Thanks for the clarification. Makes sense. I never really looked at it that way, as I see cost of living as subjective. I see it more about what do I need to live the life I would like. I could probably live in a smaller place, not eat out or buy nice things and be comfy on half as much, but I know how I'd like to live. Profit I suppose is savings then left over from living and enjoying life?
I can see the advantages of both ways to do it. My approach is basically a hybrid approach. The way I do it, I break down each step by hours so that they can see where the time/money is going but I bill on a flat per project rate. That way, it's harder for a client to look at a number and try to negotiate a bottom line number that looks like I made it up, and I can point to the hours and tell them this is how long it takes. They usually appreciate the more detailed breakdown (I get comments on the format of my proposals all the time), and it seems more professional than just a random number.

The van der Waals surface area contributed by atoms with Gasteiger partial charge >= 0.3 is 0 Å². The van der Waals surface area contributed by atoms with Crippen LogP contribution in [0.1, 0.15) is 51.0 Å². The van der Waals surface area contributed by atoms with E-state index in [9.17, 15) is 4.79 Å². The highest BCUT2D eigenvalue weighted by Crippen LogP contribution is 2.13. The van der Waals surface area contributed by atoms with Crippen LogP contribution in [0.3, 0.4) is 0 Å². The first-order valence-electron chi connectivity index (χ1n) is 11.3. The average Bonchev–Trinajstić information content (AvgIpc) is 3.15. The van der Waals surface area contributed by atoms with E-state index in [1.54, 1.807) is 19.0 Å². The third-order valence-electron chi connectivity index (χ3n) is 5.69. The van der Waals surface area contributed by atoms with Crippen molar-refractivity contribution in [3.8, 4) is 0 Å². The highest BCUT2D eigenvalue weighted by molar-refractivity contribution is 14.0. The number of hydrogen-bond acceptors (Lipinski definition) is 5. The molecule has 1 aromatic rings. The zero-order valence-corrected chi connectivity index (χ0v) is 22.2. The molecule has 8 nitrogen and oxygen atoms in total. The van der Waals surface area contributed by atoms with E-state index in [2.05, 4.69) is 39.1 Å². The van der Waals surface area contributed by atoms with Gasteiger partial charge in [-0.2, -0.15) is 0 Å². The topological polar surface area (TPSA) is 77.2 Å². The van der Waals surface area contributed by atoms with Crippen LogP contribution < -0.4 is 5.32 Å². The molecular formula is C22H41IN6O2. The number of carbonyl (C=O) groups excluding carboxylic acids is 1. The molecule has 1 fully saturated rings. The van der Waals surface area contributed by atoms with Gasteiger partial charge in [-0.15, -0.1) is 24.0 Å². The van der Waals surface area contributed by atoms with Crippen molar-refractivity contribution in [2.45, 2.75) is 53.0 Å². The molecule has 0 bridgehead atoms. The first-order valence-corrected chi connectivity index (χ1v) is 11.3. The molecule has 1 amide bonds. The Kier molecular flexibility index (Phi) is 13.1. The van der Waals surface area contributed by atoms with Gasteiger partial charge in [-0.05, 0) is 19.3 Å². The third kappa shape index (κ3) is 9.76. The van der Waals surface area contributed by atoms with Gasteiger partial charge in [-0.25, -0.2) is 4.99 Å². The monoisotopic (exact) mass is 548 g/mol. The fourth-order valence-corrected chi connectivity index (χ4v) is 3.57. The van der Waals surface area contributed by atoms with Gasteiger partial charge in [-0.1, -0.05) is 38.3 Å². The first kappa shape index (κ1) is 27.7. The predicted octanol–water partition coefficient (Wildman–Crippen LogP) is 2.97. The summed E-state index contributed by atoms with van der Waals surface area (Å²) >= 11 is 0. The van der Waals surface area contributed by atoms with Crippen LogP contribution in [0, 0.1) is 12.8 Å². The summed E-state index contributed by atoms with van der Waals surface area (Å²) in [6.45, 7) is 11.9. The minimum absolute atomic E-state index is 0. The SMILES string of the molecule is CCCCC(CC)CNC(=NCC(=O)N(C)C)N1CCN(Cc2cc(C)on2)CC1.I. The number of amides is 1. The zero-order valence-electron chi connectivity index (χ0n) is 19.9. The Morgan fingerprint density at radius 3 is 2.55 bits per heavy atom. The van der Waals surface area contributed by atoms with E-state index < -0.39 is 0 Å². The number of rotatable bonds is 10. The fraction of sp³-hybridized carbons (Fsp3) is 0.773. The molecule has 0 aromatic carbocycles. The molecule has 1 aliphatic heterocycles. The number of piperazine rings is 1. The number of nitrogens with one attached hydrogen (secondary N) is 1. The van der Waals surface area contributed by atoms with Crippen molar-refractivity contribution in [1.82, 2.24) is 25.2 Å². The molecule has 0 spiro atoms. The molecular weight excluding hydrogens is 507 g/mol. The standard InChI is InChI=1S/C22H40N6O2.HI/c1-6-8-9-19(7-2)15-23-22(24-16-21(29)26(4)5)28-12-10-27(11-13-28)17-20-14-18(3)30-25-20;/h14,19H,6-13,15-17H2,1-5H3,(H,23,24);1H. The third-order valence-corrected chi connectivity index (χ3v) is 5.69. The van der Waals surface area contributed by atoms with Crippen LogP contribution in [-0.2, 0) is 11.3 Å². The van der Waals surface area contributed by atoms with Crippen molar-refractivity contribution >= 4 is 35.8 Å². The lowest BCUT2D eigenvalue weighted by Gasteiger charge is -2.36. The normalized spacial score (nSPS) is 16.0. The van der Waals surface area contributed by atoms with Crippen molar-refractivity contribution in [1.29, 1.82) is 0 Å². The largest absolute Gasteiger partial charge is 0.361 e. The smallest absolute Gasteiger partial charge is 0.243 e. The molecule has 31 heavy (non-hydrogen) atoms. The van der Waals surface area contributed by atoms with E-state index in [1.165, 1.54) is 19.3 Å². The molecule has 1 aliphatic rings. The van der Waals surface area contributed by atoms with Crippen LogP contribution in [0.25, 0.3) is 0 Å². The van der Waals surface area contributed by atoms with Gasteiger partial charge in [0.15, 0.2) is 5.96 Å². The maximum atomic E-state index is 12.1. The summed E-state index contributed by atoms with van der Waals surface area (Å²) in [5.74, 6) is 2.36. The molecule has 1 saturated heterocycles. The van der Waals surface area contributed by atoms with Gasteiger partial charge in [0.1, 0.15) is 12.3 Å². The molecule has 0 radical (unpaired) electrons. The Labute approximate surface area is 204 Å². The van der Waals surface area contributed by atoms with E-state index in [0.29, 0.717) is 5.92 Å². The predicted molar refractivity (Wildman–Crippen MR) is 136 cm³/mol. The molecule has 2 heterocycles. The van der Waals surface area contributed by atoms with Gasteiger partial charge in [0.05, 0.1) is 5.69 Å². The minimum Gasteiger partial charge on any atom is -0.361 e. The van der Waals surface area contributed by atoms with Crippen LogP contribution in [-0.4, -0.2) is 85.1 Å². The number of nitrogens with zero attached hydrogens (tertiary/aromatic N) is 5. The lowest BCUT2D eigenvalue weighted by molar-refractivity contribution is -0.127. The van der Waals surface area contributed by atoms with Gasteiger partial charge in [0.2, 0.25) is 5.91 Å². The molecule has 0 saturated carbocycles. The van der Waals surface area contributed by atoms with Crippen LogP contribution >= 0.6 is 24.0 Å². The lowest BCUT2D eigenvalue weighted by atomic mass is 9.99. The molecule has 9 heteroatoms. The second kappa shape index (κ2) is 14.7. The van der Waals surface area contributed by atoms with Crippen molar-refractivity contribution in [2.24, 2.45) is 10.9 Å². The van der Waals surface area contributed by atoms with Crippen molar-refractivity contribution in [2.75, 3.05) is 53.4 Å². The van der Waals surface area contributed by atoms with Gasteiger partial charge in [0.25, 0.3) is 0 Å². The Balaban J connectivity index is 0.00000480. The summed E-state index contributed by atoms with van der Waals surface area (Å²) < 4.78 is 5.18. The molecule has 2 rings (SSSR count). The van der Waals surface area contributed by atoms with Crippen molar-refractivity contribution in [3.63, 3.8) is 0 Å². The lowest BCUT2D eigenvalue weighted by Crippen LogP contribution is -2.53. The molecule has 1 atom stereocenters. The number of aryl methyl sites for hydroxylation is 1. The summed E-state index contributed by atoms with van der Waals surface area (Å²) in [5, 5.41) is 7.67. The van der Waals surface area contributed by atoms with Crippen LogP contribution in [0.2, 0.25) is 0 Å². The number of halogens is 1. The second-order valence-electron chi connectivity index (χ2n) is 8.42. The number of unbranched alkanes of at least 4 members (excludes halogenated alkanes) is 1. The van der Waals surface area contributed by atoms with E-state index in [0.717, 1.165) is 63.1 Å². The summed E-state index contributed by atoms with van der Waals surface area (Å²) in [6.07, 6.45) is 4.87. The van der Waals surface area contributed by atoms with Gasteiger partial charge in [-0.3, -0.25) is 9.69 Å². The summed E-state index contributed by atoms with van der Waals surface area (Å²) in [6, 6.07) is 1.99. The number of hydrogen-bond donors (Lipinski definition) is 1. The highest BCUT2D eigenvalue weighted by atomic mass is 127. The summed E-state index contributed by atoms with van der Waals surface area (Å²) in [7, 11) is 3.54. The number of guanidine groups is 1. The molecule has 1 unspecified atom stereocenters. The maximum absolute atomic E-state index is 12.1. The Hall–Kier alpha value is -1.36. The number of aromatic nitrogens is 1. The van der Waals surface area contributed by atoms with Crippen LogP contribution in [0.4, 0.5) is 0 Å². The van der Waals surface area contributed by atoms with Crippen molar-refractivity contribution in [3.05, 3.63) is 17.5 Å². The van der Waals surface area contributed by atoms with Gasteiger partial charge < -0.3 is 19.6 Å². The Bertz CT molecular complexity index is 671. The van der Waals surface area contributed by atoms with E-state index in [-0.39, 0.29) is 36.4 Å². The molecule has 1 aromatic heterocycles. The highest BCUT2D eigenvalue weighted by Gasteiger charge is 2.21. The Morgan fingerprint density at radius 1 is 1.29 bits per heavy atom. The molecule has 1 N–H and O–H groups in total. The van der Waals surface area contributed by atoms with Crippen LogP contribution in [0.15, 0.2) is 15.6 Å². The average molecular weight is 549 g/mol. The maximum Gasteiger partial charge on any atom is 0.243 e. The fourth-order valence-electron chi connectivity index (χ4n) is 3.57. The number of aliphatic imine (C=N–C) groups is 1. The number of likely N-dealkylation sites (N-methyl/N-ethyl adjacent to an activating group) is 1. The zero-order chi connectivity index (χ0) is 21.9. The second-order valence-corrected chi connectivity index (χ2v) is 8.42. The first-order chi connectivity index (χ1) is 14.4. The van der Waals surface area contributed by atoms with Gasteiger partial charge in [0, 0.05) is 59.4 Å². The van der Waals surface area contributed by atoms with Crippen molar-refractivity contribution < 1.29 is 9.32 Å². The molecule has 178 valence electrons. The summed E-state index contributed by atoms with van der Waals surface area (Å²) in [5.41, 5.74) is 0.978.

I also feel that sharing the rate helps communicate my level of experience and skill. They can see right at the start that I'm a professional and command professional rates, and know that they are paying for what I can deliver in both time and money, whereas they could probably find a student to do it for $50/hr they would get what they pay for.
Of course, my hours are estimates, and for fixed jobs I don't actually count/present hours, but know internally if I'm on budget or not and then adjust for future projects accordingly.